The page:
2024 CT Legislative Session Updates (2)

Advocacy, Community, News

Published April 2, 2024

We’re through the initial bill drafting and committee public hearings. If a bill is voted out of committee, that means it is has passed the first hurdle, and is ready to be brought to the floor of the senate or the house. Any bill that was not voted out of committee is no longer in play.

For earlier updates, refer to 2024 CT Legislative Session Updates – Part 1

Energy Efficiency Funding

< Update: Not voted out of committee, in jeopardy >

The Energy and Technology Committee raised House Bill 5438 which didn’t get voted out of committee. BuildGreenCT testified virtually in support of this bill, but with modifications. You can see our written testimony HERE. The bill would have provided $145 Million for the Conservation & Load Management Plan for the 2024-25 fiscal year, which would have been problematic. Energy efficiency needs a stable funding source to avoid boom and bust cycles that disrupt the workforce. You can still let your legislators know you support additional funding for energy efficiency using the buttons below. This money can still make its way into the budget without a bill.

Governor’s Senate Bill 11 An Act Coordinating Connecticut Resiliency Planning and Broadening Municipal Options for Climate Resilience

< Update: Voted out of committee and ready to be brought to the Senate for a vote. >

This bill has a lot to it, including new funding options for resiliency and the opportunity for resilience districts, but the part that BuildGreenCT responded to were sections 19-21 pertaining to incorporating optimal greenhouse gas reduction and cost-effective resiliency measures into the CT State Building Code. BuildGreenCT testified virtually in support of this bill. You can read our written testimony HERE, which was a rebuttal to this article from the Home Builder’s and Remodelers Association (HBRA).

According to our CCAG, crucial to the bill’s efficacy is an amendment that advances a climate resiliency fund, financed through a surcharge on insurers’ policies offered to fossil fuel projects. These funds would provide weatherization and clean energy to environmental justice communities, who are disproportionately harmed by pollution, toxins, and the extreme weather disasters fueled by climate change. This would be the first such law in the country, making CT a leader on climate!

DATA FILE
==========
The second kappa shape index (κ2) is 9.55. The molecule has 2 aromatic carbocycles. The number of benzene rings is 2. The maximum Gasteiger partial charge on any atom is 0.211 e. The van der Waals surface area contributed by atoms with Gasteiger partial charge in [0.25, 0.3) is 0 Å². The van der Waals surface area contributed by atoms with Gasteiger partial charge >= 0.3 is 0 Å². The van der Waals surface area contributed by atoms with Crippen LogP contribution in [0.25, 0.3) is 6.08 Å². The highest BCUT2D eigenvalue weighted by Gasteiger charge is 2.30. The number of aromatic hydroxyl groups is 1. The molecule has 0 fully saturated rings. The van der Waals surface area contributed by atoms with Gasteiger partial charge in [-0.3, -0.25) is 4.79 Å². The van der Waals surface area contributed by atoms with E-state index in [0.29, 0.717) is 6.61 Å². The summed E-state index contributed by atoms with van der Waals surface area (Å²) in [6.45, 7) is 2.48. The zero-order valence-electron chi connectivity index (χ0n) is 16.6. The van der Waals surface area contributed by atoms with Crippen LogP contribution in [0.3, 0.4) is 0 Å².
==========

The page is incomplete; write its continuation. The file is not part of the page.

House Bill 5004 An Act Concerning the Implementation of Certain Climate Change Measures.

< Update: Voted out of committee and almost ready to be brought to the House Floor for a vote. >

This is the omnibus climate bill known as the Connecticut Climate Protection Act. This bill was crafted by Rep Christine Palm and here is an article she cowrote in support of it. BuildGreenCT testified virtually in support of this bill. You can read our written testimony HERE.

Some notable aspects of this bill are setting a zero-carbon electricity goal by 2030, reduced fees for B Corps, a business incubator for zero-carbon startups, increased battery storage goals to 1000 MW and authorizes PURA to increase incentives, school funding increased by 10% by incorporating renewable energy and energy-efficiency improvements, a goal for deploying 310,000 heat pumps, and state building zero-energy construction requirements, all of which are still included in the version of the bill voted out of committee.

Proposed Solar Legislation

HB-5052, proposed by Governor Lamont, proposes a separate tariff for solar on schools (so they aren’t competing with other commercial projects) and provides school districts grants to explore solar through the CT Green Bank.

< Update: Voted out of committee and almost ready to be brought to the House Floor for a vote. >

HB-5231 proposes removing caps for commercial solar as long as federal funding is available through the Inflation Reduction Act (this is also proposed in HB-5004), requires the Public Utilities Regulatory Authority (PURA) to study a 2-year extension of SCEF (Shared Clean Energy Facility) and a successor program, and proposes allowing “netting” tariffs on commercial arrays up to 2 1⁄2 times the local load.

< Update: Not voted out of committee. >

HB-5232 sets a target of 500 MW of solar per year (with priority going to low-income residents and distressed communities) and a goal of installing solar on 250,000 residences by 2035. It proposes several measures that will streamline and expedite the approval of solar canopy projects, and explore additional ways to promote canopies, and establishes a uniform approach to local taxation of commercial solar.

< Update: Voted out of committee and almost ready to be brought to the House Floor for a vote. >

Other Active Bills of Interest

HB-5390 is a bill in supporting the development of transit-oriented communities backed by Desegregate CT

SB 301 proposed by DEEP to (1) update state energy and water efficiency standards for appliances and other equipment, and (2) expand the Housing Environmental Improvement Revolving Loan and Grant Fund to include a grant program and adjust the bonding authorization for this program.

SB 292 championed by Clean Water Action, this bill would require transparency for intentionally added PFAS in consumer products including carpet, fabrics, and upholstered furniture.

Engage with your State Legislators

Remember you can always email or call your state legislators to let them know your thoughts. They are a good place to start to understand the best way to engage with the legislature to support your priorities.

Reference Build Better CT

This is where BuildGreenCT collaborates with other organizations on building sector policy initiatives.